What Can I Use as an Alternative to Milk?
You might be surprised to hear the most people on this globe are lactose intolerant. Drinking milk after infancy isn’t as “natural” as we might have believed. The bodies of people who are lactose intolerant can’t process mammal milk and if they consume it they’ll feel or get sick. When we say most people are lactose intolerant we mean substantially more than half. If you happen to be one of the many, and it would be normal if you were, you’re probably on FoodCrowd’s site looking for milk alternatives for your tea, your coffee, your baking, your cereal, your shakes.
There are other reasons people choose, rather than are forced, to find alternatives to liquid dairy products. Some follow more restrictive diets like being vegan. For ethical or health reasons, vegans refrain from consuming any animal products, whether it be meat or dairy (and some extend that to not eating honey or even wearing any leather). Others who avoid milk believe non-dairy alternatives are better for the environment because of the greenhouse gas emissions produced by dairy cows. Other people just want to expand and vary their diet by including other kinds of milk-like beverages with the different nutritional profiles they have.
Some of the alternatives to milk
Almond milk has a great feature which is that it has fewer calories than cow’s milk (if sugar-free). It tastes rich and creamy making it perfect for your morning hot drink. On the downside, if you have a nut allergy, this milk is obviously not for you.
One non-nut milk alternative is soy milk. It is one of the oldest milk substitutes, dating all the way back to 14th century China. The ingenious people behind this delicacy have had time to perfect its taste, texture, and smell. That means it’s a highly popular option. It’s also perfect if you have a pesky nut allergy. It’s high in protein – soy milk goes great in protein shakes – and low in saturated fats and high in isoflavones, a heart-fortifying antioxidant.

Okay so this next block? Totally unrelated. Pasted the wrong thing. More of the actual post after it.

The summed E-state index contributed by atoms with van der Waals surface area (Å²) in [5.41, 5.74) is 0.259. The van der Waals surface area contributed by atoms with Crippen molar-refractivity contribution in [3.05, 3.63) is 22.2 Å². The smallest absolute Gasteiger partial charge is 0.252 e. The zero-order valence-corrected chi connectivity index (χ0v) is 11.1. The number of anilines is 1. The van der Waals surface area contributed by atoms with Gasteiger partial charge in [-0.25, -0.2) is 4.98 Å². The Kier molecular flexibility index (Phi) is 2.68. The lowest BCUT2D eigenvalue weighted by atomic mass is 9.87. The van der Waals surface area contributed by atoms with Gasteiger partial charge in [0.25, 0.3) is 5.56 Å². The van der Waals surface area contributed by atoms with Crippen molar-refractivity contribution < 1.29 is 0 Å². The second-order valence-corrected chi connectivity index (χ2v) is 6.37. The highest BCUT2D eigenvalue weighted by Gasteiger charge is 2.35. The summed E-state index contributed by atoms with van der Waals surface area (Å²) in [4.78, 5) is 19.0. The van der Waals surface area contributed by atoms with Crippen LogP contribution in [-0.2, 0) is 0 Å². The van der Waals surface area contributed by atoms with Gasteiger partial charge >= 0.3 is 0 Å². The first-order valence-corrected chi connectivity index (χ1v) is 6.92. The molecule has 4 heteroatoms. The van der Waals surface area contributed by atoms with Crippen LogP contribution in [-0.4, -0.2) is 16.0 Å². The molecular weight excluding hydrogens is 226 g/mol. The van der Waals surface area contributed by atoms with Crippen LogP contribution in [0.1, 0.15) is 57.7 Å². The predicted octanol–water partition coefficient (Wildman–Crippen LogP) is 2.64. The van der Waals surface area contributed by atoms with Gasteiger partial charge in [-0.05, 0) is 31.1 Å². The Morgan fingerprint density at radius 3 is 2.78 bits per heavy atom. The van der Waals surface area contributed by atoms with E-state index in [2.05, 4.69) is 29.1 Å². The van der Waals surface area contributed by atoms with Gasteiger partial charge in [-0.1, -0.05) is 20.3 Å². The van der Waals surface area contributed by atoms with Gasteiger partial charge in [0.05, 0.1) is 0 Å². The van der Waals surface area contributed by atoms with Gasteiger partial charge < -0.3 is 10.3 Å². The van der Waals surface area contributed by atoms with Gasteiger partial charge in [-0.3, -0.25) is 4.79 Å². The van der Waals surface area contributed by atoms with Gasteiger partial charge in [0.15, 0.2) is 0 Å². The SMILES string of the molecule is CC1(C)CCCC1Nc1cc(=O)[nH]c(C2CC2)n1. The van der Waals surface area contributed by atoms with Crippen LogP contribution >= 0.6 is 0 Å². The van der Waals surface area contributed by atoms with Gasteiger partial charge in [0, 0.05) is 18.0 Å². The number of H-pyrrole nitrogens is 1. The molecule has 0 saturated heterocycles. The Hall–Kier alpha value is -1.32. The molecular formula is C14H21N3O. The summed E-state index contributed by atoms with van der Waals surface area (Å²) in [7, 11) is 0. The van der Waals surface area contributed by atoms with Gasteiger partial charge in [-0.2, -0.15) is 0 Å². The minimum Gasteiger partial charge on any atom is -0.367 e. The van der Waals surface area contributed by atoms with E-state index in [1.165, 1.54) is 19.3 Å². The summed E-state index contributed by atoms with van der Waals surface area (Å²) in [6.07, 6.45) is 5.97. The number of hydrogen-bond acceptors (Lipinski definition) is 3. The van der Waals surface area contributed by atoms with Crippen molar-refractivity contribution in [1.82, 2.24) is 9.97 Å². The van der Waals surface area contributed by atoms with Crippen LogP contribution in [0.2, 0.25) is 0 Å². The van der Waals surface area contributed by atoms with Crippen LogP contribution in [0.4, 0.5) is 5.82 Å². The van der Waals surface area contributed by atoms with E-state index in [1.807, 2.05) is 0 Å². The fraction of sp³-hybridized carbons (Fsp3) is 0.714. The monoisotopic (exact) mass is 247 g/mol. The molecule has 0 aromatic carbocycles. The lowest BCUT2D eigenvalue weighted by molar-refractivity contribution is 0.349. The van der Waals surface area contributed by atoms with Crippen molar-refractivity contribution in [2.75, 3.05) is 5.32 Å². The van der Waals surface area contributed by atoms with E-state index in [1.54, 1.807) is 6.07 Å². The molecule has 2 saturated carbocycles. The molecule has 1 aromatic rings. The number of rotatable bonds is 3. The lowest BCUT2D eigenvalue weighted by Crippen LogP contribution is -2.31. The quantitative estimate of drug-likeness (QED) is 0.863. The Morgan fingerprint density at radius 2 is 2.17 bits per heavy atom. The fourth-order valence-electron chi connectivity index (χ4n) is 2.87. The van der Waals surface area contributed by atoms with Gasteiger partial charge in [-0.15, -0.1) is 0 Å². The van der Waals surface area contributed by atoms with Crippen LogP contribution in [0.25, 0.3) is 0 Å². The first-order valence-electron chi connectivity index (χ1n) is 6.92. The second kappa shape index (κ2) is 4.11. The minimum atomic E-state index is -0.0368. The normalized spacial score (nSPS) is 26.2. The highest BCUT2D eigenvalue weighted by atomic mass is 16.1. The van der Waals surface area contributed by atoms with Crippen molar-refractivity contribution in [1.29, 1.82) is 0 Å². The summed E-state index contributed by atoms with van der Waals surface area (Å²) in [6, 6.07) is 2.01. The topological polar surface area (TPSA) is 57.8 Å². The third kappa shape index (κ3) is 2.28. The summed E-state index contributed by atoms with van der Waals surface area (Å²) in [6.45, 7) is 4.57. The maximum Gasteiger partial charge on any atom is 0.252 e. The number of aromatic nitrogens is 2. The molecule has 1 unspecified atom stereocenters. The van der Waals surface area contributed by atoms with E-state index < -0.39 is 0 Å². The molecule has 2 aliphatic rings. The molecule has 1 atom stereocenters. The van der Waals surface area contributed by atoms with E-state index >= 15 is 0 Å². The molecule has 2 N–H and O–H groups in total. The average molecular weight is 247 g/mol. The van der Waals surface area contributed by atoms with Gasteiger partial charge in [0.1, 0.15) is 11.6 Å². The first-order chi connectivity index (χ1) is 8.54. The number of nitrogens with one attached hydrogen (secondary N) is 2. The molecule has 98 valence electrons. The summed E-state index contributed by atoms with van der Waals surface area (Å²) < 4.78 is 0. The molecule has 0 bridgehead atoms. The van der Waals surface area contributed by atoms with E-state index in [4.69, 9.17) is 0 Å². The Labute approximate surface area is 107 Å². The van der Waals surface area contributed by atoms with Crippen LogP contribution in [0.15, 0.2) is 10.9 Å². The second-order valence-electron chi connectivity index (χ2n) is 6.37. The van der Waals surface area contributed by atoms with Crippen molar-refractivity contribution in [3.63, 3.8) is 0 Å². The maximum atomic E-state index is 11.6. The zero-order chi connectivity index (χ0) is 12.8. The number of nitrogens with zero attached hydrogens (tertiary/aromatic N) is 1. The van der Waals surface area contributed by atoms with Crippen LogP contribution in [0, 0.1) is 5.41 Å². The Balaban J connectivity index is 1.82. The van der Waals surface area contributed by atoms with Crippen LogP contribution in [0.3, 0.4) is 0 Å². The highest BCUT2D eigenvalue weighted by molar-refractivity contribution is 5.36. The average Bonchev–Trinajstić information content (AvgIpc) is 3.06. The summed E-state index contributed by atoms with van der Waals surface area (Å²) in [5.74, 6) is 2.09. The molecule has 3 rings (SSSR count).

Oat milk hit the ground running in the non-dairy milk-like beverage category not too long ago, and it’s perfect for anyone who can’t have nuts or soy or lactose. It’s also thick like delicious whole milk. It can be a bit like having a piece of toast though with all the carbs, so careful how much you use.
If none of these options catch your eye, and you’re one of the many lactose intolerants among us, you can also just go for lactose-free milk and get all the taste of milk without any of the nasty side effects.
Since all of the different milks have different nutritional properties (where one is strong, another is weak, and vice versa), your best bet might be to just go with whichever one’s taste you like the most, if your restrictions aren’t due to allergies, that is. Take a look at the ingredients and adjust your intake accordingly to make sure you’re getting the B12, the magnesium, the calcium, and the right number of calories and sugar you were aiming to cover with regular milk or mix and match to spice it up a bit.
Balance your diet out a little: try some of our alternatives next time you are shopping for milk.